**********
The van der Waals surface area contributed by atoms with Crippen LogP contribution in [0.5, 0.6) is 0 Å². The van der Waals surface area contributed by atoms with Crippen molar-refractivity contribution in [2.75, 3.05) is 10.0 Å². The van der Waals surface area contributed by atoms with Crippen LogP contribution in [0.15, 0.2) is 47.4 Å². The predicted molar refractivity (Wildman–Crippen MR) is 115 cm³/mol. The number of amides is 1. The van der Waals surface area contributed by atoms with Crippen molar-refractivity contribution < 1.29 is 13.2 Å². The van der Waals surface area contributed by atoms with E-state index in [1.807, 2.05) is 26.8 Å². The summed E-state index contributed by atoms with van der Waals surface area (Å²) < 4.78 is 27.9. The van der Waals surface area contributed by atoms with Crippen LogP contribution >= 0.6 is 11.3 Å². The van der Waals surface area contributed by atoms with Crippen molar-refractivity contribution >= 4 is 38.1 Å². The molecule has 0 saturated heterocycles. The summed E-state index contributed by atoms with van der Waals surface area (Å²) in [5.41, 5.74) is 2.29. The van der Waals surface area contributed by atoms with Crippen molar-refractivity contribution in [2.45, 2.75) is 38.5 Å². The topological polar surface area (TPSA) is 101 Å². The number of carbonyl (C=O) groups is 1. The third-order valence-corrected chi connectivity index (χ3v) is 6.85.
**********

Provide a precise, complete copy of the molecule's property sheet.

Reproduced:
The van der Waals surface area contributed by atoms with Crippen LogP contribution in [0.5, 0.6) is 0 Å². The van der Waals surface area contributed by atoms with Crippen molar-refractivity contribution in [2.75, 3.05) is 10.0 Å². The van der Waals surface area contributed by atoms with Crippen LogP contribution in [0.15, 0.2) is 47.4 Å². The predicted molar refractivity (Wildman–Crippen MR) is 115 cm³/mol. The number of amides is 1. The van der Waals surface area contributed by atoms with Crippen molar-refractivity contribution < 1.29 is 13.2 Å². The van der Waals surface area contributed by atoms with E-state index in [1.807, 2.05) is 26.8 Å². The summed E-state index contributed by atoms with van der Waals surface area (Å²) < 4.78 is 27.9. The van der Waals surface area contributed by atoms with Crippen LogP contribution >= 0.6 is 11.3 Å². The van der Waals surface area contributed by atoms with Crippen molar-refractivity contribution >= 4 is 38.1 Å². The molecule has 0 saturated heterocycles. The summed E-state index contributed by atoms with van der Waals surface area (Å²) in [5.41, 5.74) is 2.29. The van der Waals surface area contributed by atoms with Crippen molar-refractivity contribution in [2.45, 2.75) is 38.5 Å². The topological polar surface area (TPSA) is 101 Å². The number of carbonyl (C=O) groups is 1. The third-order valence-corrected chi connectivity index (χ3v) is 6.85.